However in certain categories many don’t make a difference when buying (private brands). On top of it, there are now too many ads on TV to remember, and we simply zap.

Resuming, a form of advertising is necessary for the system unless we want a radical change, people need some sort of myth with which to identify themselves and their motivations, although we want the system to change and ads don’t necessarily have to remain in the way they have been until now – specially not so repetitive.

If society wants to change, why can’t advertising change with it too? At least a part of the mix – some “traditional” ads may well be part of our culture.


Having said this, as necessary as it can be (unless radical change happens), we all feel deep inside that something in this field should change – except some fantastic cultural and iconic ads – and as I said, studies indicate it, but how?

People are creating barriers to advertisement (desire) and are not responding. Some ads don’t add value. Some can even dislike a brand for its repetitive advertisement. They can be funny or dramatic, but because it’s nature is to sell people tend to untrust ads, even if they get the right insight.

In the new concept of organitzation we’re looking for, there’s also room for a new concept of advertising – some brands are already realizing this like this or this.

As one of the fathers of Account Planning, Stephen King, said, the end of advertisement is “to create a certain state of mind in the potential buyer”.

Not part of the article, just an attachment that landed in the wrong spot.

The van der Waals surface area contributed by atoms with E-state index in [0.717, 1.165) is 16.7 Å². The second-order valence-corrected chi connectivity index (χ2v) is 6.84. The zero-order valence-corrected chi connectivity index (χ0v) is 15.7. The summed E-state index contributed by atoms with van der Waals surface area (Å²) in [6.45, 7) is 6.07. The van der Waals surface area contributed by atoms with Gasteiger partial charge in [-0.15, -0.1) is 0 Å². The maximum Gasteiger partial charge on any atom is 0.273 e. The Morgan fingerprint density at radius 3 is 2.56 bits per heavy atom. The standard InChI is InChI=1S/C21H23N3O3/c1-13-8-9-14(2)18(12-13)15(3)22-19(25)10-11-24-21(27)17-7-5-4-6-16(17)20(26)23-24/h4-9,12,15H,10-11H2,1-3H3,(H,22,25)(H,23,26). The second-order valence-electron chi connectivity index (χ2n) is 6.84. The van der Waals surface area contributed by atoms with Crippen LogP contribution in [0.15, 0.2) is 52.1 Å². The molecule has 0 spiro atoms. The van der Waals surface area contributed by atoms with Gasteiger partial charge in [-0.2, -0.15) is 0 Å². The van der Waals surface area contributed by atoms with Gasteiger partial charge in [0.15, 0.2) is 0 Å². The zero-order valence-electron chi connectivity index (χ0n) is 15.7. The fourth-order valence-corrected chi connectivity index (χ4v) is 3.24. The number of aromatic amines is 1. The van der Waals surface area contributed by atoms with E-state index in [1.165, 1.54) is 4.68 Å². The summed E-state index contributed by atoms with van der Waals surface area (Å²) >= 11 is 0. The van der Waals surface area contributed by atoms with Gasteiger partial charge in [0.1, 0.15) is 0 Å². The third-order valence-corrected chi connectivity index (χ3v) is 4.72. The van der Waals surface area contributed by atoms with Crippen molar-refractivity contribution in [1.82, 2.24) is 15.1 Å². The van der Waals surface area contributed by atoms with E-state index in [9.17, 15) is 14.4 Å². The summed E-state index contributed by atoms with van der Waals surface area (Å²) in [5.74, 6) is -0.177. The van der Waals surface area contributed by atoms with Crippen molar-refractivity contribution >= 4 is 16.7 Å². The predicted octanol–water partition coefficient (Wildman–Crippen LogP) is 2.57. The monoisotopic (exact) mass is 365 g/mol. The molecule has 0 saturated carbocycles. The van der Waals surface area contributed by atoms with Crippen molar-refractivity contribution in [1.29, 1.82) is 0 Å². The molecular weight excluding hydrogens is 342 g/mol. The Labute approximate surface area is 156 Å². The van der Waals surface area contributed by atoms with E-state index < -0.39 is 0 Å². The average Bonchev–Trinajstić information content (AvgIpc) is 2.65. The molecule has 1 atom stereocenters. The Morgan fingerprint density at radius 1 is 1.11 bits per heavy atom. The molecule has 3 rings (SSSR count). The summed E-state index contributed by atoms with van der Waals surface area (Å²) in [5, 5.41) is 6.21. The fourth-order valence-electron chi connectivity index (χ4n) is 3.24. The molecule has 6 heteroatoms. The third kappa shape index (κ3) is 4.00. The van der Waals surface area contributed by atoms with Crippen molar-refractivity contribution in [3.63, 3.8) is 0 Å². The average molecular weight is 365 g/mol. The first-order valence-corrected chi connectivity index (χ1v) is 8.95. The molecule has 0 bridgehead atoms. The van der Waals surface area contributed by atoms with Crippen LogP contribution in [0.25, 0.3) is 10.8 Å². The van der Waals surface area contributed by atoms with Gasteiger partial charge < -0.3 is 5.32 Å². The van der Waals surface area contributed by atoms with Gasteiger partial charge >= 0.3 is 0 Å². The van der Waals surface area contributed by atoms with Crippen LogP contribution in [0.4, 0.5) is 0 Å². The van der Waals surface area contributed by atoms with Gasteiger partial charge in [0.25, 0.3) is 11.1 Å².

People are realizing that constant desire is harming them. We have to get emotional to get in touch with people, and we have a budget to do so. Before agencies could get this done with simple messages, but now this is increasingly difficult. Specially if there’s nothing really new to say.

What can we do with this money? Why don’t we get this money and do positive actions in name of a brand beyond the screen? These actions could give benefits to the potential buyer (i.e.: useful actions on streets or iPhone apps) or to society/planet (humanitarian/ ecologic actions). There could also be a campaign around it to monitor it.

If it’s related with the concept of the brand, people would appreciate it and, if we’re relevant, we may pass the barriers of people and connect emotionally with them, while communicating the essence of the brand and it’s products.

Brave brands can get the benefits of first-movers, generating followers as the leader of a herd.

At least as a part of the mix – “ok, it is a good brand, and, hey, it does cool ads too”.

Quoting Mr. Jon Steel ”brands that span national, social and cultural divides can be a greater force for good than governments”.

We’ll increasingly see bits of it everywhere, like herehereherehere or here.

I don’t think you should feel about a film. You should feel about a woman, not a movie. You can’t kiss a movie.

Jean-Luc Godard (via revolvver)

Same thing for ads.

“Account planning is a constant beta” Paul Woolmington, Director of Strategic Planning at Naked

Walky @JWT

“We must keep dialogue from destroying the mystique of the brand” Andy Payne, world creative director from Interbrand.